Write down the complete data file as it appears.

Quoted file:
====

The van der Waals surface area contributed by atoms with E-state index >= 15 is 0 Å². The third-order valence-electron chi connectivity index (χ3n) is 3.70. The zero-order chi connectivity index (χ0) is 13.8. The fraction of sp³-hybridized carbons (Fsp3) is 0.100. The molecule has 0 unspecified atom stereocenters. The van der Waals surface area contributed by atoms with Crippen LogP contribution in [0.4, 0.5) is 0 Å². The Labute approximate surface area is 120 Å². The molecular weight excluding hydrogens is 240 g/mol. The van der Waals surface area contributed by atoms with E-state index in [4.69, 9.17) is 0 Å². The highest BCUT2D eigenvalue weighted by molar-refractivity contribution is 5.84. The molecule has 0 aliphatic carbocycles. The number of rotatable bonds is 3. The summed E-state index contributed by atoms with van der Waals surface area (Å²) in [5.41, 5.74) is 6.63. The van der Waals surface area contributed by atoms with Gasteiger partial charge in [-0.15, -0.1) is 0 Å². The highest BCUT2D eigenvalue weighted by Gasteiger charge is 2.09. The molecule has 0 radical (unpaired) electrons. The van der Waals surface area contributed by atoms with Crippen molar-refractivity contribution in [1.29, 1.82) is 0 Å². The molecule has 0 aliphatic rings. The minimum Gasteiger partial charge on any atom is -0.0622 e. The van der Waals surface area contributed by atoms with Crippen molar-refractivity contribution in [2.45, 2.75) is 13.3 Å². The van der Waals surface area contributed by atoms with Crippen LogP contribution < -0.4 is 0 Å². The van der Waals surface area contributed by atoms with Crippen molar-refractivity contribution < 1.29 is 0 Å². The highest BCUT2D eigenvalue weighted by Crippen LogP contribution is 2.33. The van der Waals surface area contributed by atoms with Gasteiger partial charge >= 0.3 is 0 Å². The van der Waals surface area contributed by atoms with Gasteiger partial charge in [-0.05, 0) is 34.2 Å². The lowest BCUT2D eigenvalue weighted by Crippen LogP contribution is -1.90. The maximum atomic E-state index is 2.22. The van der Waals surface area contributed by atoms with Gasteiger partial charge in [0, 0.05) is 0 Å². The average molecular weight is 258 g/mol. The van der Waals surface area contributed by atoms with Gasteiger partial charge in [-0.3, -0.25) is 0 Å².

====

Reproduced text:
The van der Waals surface area contributed by atoms with E-state index >= 15 is 0 Å². The third-order valence-electron chi connectivity index (χ3n) is 3.70. The zero-order chi connectivity index (χ0) is 13.8. The fraction of sp³-hybridized carbons (Fsp3) is 0.100. The molecule has 0 unspecified atom stereocenters. The van der Waals surface area contributed by atoms with Crippen LogP contribution in [0.4, 0.5) is 0 Å². The Labute approximate surface area is 120 Å². The molecular weight excluding hydrogens is 240 g/mol. The van der Waals surface area contributed by atoms with E-state index in [4.69, 9.17) is 0 Å². The highest BCUT2D eigenvalue weighted by molar-refractivity contribution is 5.84. The molecule has 0 aliphatic carbocycles. The number of rotatable bonds is 3. The summed E-state index contributed by atoms with van der Waals surface area (Å²) in [5.41, 5.74) is 6.63. The van der Waals surface area contributed by atoms with Gasteiger partial charge in [-0.15, -0.1) is 0 Å². The highest BCUT2D eigenvalue weighted by Gasteiger charge is 2.09. The molecule has 0 radical (unpaired) electrons. The van der Waals surface area contributed by atoms with Crippen molar-refractivity contribution in [1.29, 1.82) is 0 Å². The molecule has 0 aliphatic rings. The minimum Gasteiger partial charge on any atom is -0.0622 e. The van der Waals surface area contributed by atoms with Crippen molar-refractivity contribution in [2.45, 2.75) is 13.3 Å². The van der Waals surface area contributed by atoms with Crippen LogP contribution < -0.4 is 0 Å². The van der Waals surface area contributed by atoms with Crippen molar-refractivity contribution < 1.29 is 0 Å². The highest BCUT2D eigenvalue weighted by Crippen LogP contribution is 2.33. The van der Waals surface area contributed by atoms with Gasteiger partial charge >= 0.3 is 0 Å². The van der Waals surface area contributed by atoms with Gasteiger partial charge in [-0.05, 0) is 34.2 Å². The lowest BCUT2D eigenvalue weighted by Crippen LogP contribution is -1.90. The maximum atomic E-state index is 2.22. The van der Waals surface area contributed by atoms with Gasteiger partial charge in [0, 0.05) is 0 Å². The average molecular weight is 258 g/mol. The van der Waals surface area contributed by atoms with Gasteiger partial charge in [-0.3, -0.25) is 0 Å².